My most wonderful friend Claudia, who was a classmate of mine at the London College of Communication last year, was getting married in June… and she wanted me to come back to London for her wedding. So as a way to get me there, she asked me to photograph her wedding. At first I said, “No way.” Because with the American dollar being almost half the value of the British pound, there was no way I could afford to go… but then I got creative.

Before I went to London, I sent out a few eager emails to everyone I know saying that I was on my way and ready to work. Luckily for me, I have another wonderful friend in London, and she works for Gabrielle Shaw Communications, a PR company that I did work for while I was living there last year, and sure enough they had some gigs for me.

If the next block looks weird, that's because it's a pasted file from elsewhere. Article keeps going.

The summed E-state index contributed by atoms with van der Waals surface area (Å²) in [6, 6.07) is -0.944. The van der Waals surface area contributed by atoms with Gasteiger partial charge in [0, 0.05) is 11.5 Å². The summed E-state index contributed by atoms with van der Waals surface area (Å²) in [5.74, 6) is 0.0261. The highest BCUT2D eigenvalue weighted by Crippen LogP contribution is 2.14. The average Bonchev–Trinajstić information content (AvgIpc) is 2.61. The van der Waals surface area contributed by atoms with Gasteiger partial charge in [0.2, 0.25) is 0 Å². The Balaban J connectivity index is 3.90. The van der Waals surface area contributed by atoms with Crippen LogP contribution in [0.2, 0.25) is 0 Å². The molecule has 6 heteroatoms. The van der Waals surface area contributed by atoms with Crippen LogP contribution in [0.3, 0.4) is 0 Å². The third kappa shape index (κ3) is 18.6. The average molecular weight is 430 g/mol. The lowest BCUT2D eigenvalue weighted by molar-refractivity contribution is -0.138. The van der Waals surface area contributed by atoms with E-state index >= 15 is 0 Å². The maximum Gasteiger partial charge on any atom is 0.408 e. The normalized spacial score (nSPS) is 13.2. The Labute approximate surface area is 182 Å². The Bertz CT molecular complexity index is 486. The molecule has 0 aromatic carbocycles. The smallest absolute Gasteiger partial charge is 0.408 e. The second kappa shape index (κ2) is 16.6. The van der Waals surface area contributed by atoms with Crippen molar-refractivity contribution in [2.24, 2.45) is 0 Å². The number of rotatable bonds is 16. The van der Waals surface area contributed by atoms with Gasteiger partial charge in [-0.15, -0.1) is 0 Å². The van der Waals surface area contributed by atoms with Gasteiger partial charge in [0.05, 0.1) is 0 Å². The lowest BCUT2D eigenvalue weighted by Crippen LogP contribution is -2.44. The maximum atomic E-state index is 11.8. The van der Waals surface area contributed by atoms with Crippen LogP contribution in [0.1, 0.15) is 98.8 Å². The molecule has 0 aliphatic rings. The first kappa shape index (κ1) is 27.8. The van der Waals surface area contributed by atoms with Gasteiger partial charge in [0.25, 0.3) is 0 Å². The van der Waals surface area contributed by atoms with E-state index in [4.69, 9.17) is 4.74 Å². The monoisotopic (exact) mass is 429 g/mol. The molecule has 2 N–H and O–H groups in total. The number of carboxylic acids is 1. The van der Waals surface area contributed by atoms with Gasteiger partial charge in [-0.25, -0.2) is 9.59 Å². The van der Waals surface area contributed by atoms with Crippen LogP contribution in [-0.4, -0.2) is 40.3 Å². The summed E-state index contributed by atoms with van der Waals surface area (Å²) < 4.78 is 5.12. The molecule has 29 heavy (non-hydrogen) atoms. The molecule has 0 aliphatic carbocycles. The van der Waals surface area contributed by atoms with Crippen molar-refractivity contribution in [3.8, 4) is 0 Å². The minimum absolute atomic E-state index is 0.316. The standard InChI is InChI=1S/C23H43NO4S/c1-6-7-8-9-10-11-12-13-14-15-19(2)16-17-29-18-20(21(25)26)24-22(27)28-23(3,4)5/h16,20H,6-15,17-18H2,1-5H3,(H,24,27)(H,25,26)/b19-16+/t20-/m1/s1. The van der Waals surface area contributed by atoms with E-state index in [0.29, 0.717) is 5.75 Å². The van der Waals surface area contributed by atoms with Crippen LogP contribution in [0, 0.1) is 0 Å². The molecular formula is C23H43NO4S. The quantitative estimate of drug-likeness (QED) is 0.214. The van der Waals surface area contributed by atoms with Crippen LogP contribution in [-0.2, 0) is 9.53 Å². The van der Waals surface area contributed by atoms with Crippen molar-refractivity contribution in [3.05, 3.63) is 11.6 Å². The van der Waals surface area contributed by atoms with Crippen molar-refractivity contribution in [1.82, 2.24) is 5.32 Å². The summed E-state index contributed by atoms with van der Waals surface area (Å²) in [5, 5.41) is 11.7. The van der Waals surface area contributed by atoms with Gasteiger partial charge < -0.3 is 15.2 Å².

The first of the two gigs was for Bio Green Dairy, they produce a yogurt drink and they wanted to have images that show that they are a small family-like business and that they do all the work from start to finish. The owner saw my website of children and weddings and (somehow) thought I would be a good fit.

I was very excited to go to a yogurt factory, it would be my first factory photo shoot. But as soon as I walked into the factory, I realized I had a big challenge ahead of me. How do you make an all white room, men wearing all white jump suits, and a white product look good in florescent lighting. And to make it more challenging, I arrived without a flash (because I was living out of a bag and spread between three houses, in three different parts of London, I didn’t have my flash with me… opps.)